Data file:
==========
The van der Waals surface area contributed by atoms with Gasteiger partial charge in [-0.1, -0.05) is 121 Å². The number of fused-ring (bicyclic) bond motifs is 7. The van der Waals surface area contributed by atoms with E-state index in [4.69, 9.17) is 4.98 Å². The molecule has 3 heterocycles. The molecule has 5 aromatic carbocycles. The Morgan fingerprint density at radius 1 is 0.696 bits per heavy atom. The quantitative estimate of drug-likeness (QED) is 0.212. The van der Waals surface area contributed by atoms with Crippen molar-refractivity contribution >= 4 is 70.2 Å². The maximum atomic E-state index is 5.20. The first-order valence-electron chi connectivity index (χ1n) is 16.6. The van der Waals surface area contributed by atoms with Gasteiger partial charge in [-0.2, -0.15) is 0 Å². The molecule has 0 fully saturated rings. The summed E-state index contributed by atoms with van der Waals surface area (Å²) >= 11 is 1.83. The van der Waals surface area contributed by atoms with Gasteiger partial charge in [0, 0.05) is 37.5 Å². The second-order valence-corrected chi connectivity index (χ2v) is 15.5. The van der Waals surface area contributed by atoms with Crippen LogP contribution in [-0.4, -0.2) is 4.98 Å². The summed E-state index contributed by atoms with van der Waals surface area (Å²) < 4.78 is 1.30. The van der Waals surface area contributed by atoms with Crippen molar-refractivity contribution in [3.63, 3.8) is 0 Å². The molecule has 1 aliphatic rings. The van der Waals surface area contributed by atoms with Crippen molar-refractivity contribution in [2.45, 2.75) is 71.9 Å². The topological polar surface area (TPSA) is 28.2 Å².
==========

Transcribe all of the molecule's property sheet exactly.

The van der Waals surface area contributed by atoms with Gasteiger partial charge in [-0.1, -0.05) is 121 Å². The number of fused-ring (bicyclic) bond motifs is 7. The van der Waals surface area contributed by atoms with E-state index in [4.69, 9.17) is 4.98 Å². The molecule has 3 heterocycles. The molecule has 5 aromatic carbocycles. The Morgan fingerprint density at radius 1 is 0.696 bits per heavy atom. The quantitative estimate of drug-likeness (QED) is 0.212. The van der Waals surface area contributed by atoms with Crippen molar-refractivity contribution >= 4 is 70.2 Å². The maximum atomic E-state index is 5.20. The first-order valence-electron chi connectivity index (χ1n) is 16.6. The van der Waals surface area contributed by atoms with Gasteiger partial charge in [-0.2, -0.15) is 0 Å². The molecule has 0 fully saturated rings. The summed E-state index contributed by atoms with van der Waals surface area (Å²) >= 11 is 1.83. The van der Waals surface area contributed by atoms with Gasteiger partial charge in [0, 0.05) is 37.5 Å². The second-order valence-corrected chi connectivity index (χ2v) is 15.5. The van der Waals surface area contributed by atoms with Crippen LogP contribution in [-0.4, -0.2) is 4.98 Å². The summed E-state index contributed by atoms with van der Waals surface area (Å²) < 4.78 is 1.30. The van der Waals surface area contributed by atoms with Crippen molar-refractivity contribution in [3.63, 3.8) is 0 Å². The molecule has 1 aliphatic rings. The van der Waals surface area contributed by atoms with Crippen molar-refractivity contribution in [2.45, 2.75) is 71.9 Å². The topological polar surface area (TPSA) is 28.2 Å².